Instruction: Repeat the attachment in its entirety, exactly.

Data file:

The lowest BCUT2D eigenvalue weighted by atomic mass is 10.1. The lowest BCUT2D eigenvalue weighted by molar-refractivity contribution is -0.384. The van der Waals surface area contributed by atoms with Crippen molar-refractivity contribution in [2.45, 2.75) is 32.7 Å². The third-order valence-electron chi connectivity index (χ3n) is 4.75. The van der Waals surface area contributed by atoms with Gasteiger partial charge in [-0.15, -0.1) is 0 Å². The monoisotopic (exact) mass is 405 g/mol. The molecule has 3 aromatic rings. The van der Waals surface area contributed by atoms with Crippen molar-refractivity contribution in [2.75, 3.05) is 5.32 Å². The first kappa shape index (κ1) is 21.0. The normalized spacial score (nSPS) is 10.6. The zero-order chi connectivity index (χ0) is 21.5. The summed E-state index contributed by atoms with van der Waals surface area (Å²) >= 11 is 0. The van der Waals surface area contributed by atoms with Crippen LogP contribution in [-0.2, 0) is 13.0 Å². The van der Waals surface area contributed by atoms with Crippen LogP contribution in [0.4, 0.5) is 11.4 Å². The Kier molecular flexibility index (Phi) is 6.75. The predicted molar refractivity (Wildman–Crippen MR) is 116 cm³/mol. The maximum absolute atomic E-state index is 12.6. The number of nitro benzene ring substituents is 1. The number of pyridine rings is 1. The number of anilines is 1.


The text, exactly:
The lowest BCUT2D eigenvalue weighted by atomic mass is 10.1. The lowest BCUT2D eigenvalue weighted by molar-refractivity contribution is -0.384. The van der Waals surface area contributed by atoms with Crippen molar-refractivity contribution in [2.45, 2.75) is 32.7 Å². The third-order valence-electron chi connectivity index (χ3n) is 4.75. The van der Waals surface area contributed by atoms with Gasteiger partial charge in [-0.15, -0.1) is 0 Å². The monoisotopic (exact) mass is 405 g/mol. The molecule has 3 aromatic rings. The van der Waals surface area contributed by atoms with Crippen molar-refractivity contribution in [2.75, 3.05) is 5.32 Å². The first kappa shape index (κ1) is 21.0. The normalized spacial score (nSPS) is 10.6. The zero-order chi connectivity index (χ0) is 21.5. The summed E-state index contributed by atoms with van der Waals surface area (Å²) >= 11 is 0. The van der Waals surface area contributed by atoms with Crippen LogP contribution in [-0.2, 0) is 13.0 Å². The van der Waals surface area contributed by atoms with Crippen LogP contribution in [0.4, 0.5) is 11.4 Å². The Kier molecular flexibility index (Phi) is 6.75. The predicted molar refractivity (Wildman–Crippen MR) is 116 cm³/mol. The maximum absolute atomic E-state index is 12.6. The number of nitro benzene ring substituents is 1. The number of pyridine rings is 1. The number of anilines is 1.